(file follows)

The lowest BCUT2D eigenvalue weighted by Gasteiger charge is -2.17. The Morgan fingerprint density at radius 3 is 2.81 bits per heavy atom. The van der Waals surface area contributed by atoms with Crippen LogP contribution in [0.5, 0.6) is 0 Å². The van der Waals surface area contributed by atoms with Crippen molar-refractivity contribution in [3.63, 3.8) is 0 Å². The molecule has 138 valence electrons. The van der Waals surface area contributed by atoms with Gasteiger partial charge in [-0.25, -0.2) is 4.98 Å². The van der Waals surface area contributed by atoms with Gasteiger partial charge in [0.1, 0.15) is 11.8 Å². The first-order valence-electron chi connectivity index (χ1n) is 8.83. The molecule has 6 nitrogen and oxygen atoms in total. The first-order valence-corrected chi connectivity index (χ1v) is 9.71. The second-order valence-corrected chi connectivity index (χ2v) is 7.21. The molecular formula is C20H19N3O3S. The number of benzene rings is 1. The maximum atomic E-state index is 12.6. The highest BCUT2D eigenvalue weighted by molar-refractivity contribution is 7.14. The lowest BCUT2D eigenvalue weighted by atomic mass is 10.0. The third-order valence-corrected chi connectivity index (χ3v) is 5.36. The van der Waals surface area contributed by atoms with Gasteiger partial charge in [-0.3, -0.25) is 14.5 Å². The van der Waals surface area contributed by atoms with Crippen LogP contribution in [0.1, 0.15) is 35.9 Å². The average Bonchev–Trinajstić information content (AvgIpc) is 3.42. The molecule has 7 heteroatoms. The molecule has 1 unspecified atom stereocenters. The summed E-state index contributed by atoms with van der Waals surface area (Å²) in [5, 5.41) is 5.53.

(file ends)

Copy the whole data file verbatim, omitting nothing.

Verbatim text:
The lowest BCUT2D eigenvalue weighted by Gasteiger charge is -2.17. The Morgan fingerprint density at radius 3 is 2.81 bits per heavy atom. The van der Waals surface area contributed by atoms with Crippen LogP contribution in [0.5, 0.6) is 0 Å². The van der Waals surface area contributed by atoms with Crippen molar-refractivity contribution in [3.63, 3.8) is 0 Å². The molecule has 138 valence electrons. The van der Waals surface area contributed by atoms with Gasteiger partial charge in [-0.25, -0.2) is 4.98 Å². The van der Waals surface area contributed by atoms with Gasteiger partial charge in [0.1, 0.15) is 11.8 Å². The first-order valence-electron chi connectivity index (χ1n) is 8.83. The molecule has 6 nitrogen and oxygen atoms in total. The first-order valence-corrected chi connectivity index (χ1v) is 9.71. The second-order valence-corrected chi connectivity index (χ2v) is 7.21. The molecular formula is C20H19N3O3S. The number of benzene rings is 1. The maximum atomic E-state index is 12.6. The highest BCUT2D eigenvalue weighted by molar-refractivity contribution is 7.14. The lowest BCUT2D eigenvalue weighted by atomic mass is 10.0. The third-order valence-corrected chi connectivity index (χ3v) is 5.36. The van der Waals surface area contributed by atoms with Gasteiger partial charge in [-0.3, -0.25) is 14.5 Å². The van der Waals surface area contributed by atoms with Crippen LogP contribution in [0.1, 0.15) is 35.9 Å². The average Bonchev–Trinajstić information content (AvgIpc) is 3.42. The molecule has 7 heteroatoms. The molecule has 1 unspecified atom stereocenters. The summed E-state index contributed by atoms with van der Waals surface area (Å²) in [5, 5.41) is 5.53.